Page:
Asian giant hornets: More than a delicacy

Entomophagy, or the practice of eating insects, is not something that has been adopted only in recent times. In India’s Northeastern region, it is part of a culture that has been around for as long as anyone can remember. 

Lobeno Mozhui has identified as many as 106 edible insects that are consumed by local communities in Nagaland alone. Among these, the Asian giant hornet (Vespa mandarinia) is one of the most expensive and sought-after, and Naga tribes are the only groups known to rear them for consumption. Adult giant hornets are also consumed but it is the larvae that are considered a delicacy.  

A fire is made at the entrance of the nest and the smoke is driven into the nest.

In November 2019, I found myself in a village called Maikhel in Manipur, inhabited by the Mao, a major Naga tribe. Dipen and Seela, two other Green Hub Fellows, were with me to film the giant hornet harvest, as part of our internship program with the Bangalore-based Ashoka Trust for Research in Ecology and the Environment (ATREE).

After around 5 hours of intense labour, when everyone else in the village is asleep, Lorhü proudly presents a fraction of the night’s harvest.

Harvesting takes place around 4–5 months after a giant hornet nest is relocated from the wild to a rearing site. By October–November, there are thousands of workers foraging, feeding the grubs, and guarding the nest. The harvest is usually carried out by the second week of November, before the grubs can metamorphose into adults. 

Harvesting takes place at night. Water is sprinkled at the entrance of the nest, driving the sentry hornets inside—a natural response to rain. The entrance is then blocked with burning twigs. Indian wormwood (Artemisia species) leaves are fed into the fire and smoke is driven into the nest with a blower. Wormwood smoke is believed to knock the hornets out quicker. Once the sounds of distressed hornets inside the nest stop, the nest is dug out, and the combs containing the larvae are collected for consumption.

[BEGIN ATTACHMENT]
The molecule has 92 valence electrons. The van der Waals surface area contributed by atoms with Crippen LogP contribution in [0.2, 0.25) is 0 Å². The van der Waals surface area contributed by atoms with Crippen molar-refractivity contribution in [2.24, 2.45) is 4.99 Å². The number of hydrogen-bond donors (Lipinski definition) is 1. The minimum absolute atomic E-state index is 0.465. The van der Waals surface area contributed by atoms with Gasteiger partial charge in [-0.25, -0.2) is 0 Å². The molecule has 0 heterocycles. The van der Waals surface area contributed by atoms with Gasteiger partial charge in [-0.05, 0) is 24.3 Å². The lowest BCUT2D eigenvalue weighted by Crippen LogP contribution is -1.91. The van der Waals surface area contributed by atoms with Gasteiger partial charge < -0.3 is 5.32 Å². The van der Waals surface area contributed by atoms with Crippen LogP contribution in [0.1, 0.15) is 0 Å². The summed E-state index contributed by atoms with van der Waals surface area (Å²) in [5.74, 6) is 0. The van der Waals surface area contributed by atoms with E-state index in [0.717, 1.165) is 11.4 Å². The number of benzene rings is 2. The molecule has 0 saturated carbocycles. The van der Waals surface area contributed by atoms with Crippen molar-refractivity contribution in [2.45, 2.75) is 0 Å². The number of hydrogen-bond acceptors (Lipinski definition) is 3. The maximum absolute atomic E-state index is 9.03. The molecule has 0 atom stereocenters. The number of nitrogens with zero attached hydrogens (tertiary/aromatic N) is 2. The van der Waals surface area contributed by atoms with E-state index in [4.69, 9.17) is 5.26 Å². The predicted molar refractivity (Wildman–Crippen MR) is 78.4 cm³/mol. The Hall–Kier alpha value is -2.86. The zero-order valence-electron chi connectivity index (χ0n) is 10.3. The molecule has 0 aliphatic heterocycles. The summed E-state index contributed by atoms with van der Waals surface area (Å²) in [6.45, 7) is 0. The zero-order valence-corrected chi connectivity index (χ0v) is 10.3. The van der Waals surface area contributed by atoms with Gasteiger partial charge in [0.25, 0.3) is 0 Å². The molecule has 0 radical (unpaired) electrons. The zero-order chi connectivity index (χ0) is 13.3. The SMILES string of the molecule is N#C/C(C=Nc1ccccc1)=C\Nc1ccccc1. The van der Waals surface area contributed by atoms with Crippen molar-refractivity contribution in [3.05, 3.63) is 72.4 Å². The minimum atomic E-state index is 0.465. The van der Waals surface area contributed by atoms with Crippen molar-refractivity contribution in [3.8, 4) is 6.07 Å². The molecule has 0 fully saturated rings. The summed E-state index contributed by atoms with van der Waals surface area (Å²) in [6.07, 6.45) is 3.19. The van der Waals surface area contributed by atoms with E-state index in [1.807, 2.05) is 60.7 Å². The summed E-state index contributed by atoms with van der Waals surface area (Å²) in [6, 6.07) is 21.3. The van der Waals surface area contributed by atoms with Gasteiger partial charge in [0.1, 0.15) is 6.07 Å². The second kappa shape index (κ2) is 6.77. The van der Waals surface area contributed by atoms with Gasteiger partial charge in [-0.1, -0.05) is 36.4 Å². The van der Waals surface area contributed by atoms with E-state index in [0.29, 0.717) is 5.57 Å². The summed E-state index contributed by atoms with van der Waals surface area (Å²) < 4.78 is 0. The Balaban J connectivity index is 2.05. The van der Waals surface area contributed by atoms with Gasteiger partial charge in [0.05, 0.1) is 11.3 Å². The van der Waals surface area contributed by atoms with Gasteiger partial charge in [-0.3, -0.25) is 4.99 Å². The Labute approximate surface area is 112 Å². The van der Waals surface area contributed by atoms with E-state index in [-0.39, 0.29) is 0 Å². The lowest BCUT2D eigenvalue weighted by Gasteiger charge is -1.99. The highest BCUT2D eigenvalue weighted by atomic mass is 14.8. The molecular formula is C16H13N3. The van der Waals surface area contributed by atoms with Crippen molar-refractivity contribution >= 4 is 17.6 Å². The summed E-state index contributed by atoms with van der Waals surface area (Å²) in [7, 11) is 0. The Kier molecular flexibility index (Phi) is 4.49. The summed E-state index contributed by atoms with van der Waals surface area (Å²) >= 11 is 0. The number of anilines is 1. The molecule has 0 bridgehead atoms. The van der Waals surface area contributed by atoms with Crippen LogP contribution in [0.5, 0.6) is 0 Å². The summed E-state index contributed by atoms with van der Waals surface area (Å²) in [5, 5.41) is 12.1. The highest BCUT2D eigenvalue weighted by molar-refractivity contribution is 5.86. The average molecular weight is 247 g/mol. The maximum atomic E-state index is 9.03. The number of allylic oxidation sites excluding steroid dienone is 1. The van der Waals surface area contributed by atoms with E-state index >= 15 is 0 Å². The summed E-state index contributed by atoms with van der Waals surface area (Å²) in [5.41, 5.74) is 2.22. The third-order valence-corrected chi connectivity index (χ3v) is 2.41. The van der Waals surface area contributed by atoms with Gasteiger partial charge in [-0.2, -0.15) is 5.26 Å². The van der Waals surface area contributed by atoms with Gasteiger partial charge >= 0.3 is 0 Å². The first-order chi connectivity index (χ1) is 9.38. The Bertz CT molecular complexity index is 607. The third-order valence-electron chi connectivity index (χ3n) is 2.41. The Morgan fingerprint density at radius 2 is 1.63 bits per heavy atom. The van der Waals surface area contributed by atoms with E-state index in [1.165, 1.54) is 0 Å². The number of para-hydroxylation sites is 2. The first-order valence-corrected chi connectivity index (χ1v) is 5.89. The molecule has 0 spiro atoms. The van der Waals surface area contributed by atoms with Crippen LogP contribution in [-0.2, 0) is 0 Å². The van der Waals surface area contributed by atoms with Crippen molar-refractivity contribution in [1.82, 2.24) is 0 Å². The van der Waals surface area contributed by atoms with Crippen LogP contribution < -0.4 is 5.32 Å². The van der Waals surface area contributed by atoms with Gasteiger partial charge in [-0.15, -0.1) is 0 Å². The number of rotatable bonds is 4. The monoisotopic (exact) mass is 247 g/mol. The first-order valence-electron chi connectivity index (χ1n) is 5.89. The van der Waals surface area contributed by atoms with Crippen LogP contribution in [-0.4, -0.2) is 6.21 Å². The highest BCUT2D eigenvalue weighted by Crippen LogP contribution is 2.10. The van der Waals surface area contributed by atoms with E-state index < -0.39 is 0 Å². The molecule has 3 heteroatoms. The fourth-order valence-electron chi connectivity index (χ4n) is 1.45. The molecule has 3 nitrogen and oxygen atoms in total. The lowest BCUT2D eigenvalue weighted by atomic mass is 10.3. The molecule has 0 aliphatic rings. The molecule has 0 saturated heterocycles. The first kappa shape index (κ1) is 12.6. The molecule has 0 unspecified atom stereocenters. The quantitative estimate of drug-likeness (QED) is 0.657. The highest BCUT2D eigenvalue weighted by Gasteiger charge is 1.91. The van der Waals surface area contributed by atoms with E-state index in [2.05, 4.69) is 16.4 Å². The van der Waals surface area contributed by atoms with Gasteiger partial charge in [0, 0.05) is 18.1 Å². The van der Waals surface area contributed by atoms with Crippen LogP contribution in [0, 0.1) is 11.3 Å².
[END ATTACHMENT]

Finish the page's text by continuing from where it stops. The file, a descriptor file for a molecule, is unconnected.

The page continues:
After a late night’s work, freshly harvested hornet larvae is brought to the market early in the morning.

The following day, the night’s harvest is sold to a middleman at a wholesale rate. These are then sold at rates as high as INR 30,000 in the local market. Despite a high demand for giant hornet larvae, the cost is inhibitive, and only the elite and the rearers themselves are able to consume them.  

People here believe that giant hornets are a healthy substitute for conventional meat, especially for people with high blood pressure. Insect farming is an efficient and sustainable source of protein, requiring zero to minimal energy and inputs. This makes it an attractive alternative to the large meat farms seen in the West. 

From being an egg to metamorphose into a full adult, it takes 2 weeks. 
A plate like this would cost around INR 500/- and most older folk prefer it over red meat.

With an estimated rise in human population from 6.8 billion to 9.1 billion by 2050, efficient methods of producing protein are critical and edible insects are an effective solution. However, western diets, which have long been alienated from entomophagy, are only just beginning to accept the advantages of insect protein over conventional meat protein. They are now looking to indigenous communities to learn about edible insects, which are aptly called the food of the future.

Photo essay by Photo essay by Thejavikho Chase, Fellow at Green Hub